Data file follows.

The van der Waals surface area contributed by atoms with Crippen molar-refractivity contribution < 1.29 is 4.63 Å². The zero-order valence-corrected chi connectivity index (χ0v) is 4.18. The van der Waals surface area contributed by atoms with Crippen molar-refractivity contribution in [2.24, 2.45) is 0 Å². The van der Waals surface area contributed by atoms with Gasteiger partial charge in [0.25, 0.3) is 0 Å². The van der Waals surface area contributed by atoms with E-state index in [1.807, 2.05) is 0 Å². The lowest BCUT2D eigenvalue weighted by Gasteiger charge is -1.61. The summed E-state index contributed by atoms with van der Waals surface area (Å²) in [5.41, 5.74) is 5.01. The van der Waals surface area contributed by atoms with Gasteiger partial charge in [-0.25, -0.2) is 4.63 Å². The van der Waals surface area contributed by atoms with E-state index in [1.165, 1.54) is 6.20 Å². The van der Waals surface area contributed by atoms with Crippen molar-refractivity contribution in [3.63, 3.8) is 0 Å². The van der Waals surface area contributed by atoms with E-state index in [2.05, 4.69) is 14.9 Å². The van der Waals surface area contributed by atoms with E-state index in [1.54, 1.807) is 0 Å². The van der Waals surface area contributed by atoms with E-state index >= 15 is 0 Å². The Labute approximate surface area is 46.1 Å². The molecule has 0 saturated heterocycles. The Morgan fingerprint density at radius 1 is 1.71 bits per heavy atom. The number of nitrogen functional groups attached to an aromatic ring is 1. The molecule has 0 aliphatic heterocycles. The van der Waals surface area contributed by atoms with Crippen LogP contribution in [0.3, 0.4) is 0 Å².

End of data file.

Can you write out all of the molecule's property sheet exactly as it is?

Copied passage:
The van der Waals surface area contributed by atoms with Crippen molar-refractivity contribution < 1.29 is 4.63 Å². The zero-order valence-corrected chi connectivity index (χ0v) is 4.18. The van der Waals surface area contributed by atoms with Crippen molar-refractivity contribution in [2.24, 2.45) is 0 Å². The van der Waals surface area contributed by atoms with Gasteiger partial charge in [0.25, 0.3) is 0 Å². The van der Waals surface area contributed by atoms with E-state index in [1.807, 2.05) is 0 Å². The lowest BCUT2D eigenvalue weighted by Gasteiger charge is -1.61. The summed E-state index contributed by atoms with van der Waals surface area (Å²) in [5.41, 5.74) is 5.01. The van der Waals surface area contributed by atoms with Gasteiger partial charge in [-0.25, -0.2) is 4.63 Å². The van der Waals surface area contributed by atoms with E-state index in [1.165, 1.54) is 6.20 Å². The van der Waals surface area contributed by atoms with Crippen molar-refractivity contribution in [3.63, 3.8) is 0 Å². The van der Waals surface area contributed by atoms with E-state index in [2.05, 4.69) is 14.9 Å². The van der Waals surface area contributed by atoms with E-state index in [1.54, 1.807) is 0 Å². The van der Waals surface area contributed by atoms with E-state index >= 15 is 0 Å². The Labute approximate surface area is 46.1 Å². The molecule has 0 saturated heterocycles. The Morgan fingerprint density at radius 1 is 1.71 bits per heavy atom. The number of nitrogen functional groups attached to an aromatic ring is 1. The molecule has 0 aliphatic heterocycles. The van der Waals surface area contributed by atoms with Crippen LogP contribution in [0.3, 0.4) is 0 Å².